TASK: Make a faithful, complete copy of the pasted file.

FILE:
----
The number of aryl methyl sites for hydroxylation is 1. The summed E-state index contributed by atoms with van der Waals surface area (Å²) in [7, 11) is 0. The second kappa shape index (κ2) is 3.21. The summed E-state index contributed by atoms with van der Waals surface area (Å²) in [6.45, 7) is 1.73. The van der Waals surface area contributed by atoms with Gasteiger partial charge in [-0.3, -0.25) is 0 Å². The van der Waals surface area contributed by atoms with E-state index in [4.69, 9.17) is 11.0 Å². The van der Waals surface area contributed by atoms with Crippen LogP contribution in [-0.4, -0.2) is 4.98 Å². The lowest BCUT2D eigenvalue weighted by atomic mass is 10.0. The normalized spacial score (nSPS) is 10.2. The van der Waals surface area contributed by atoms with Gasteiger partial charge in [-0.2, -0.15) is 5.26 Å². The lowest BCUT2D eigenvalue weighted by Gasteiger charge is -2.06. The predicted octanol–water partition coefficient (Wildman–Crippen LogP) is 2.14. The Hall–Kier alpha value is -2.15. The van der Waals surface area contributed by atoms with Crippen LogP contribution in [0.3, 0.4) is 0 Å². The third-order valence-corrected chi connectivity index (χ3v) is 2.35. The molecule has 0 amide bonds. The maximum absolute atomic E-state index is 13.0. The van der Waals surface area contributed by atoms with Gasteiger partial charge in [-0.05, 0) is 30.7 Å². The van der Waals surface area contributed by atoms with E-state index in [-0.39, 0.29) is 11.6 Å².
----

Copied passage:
The number of aryl methyl sites for hydroxylation is 1. The summed E-state index contributed by atoms with van der Waals surface area (Å²) in [7, 11) is 0. The second kappa shape index (κ2) is 3.21. The summed E-state index contributed by atoms with van der Waals surface area (Å²) in [6.45, 7) is 1.73. The van der Waals surface area contributed by atoms with Gasteiger partial charge in [-0.3, -0.25) is 0 Å². The van der Waals surface area contributed by atoms with E-state index in [4.69, 9.17) is 11.0 Å². The van der Waals surface area contributed by atoms with Crippen LogP contribution in [-0.4, -0.2) is 4.98 Å². The lowest BCUT2D eigenvalue weighted by atomic mass is 10.0. The normalized spacial score (nSPS) is 10.2. The van der Waals surface area contributed by atoms with Gasteiger partial charge in [-0.2, -0.15) is 5.26 Å². The lowest BCUT2D eigenvalue weighted by Gasteiger charge is -2.06. The predicted octanol–water partition coefficient (Wildman–Crippen LogP) is 2.14. The Hall–Kier alpha value is -2.15. The van der Waals surface area contributed by atoms with Crippen LogP contribution in [0.3, 0.4) is 0 Å². The third-order valence-corrected chi connectivity index (χ3v) is 2.35. The molecule has 0 amide bonds. The maximum absolute atomic E-state index is 13.0. The van der Waals surface area contributed by atoms with Gasteiger partial charge in [-0.05, 0) is 30.7 Å². The van der Waals surface area contributed by atoms with E-state index in [-0.39, 0.29) is 11.6 Å².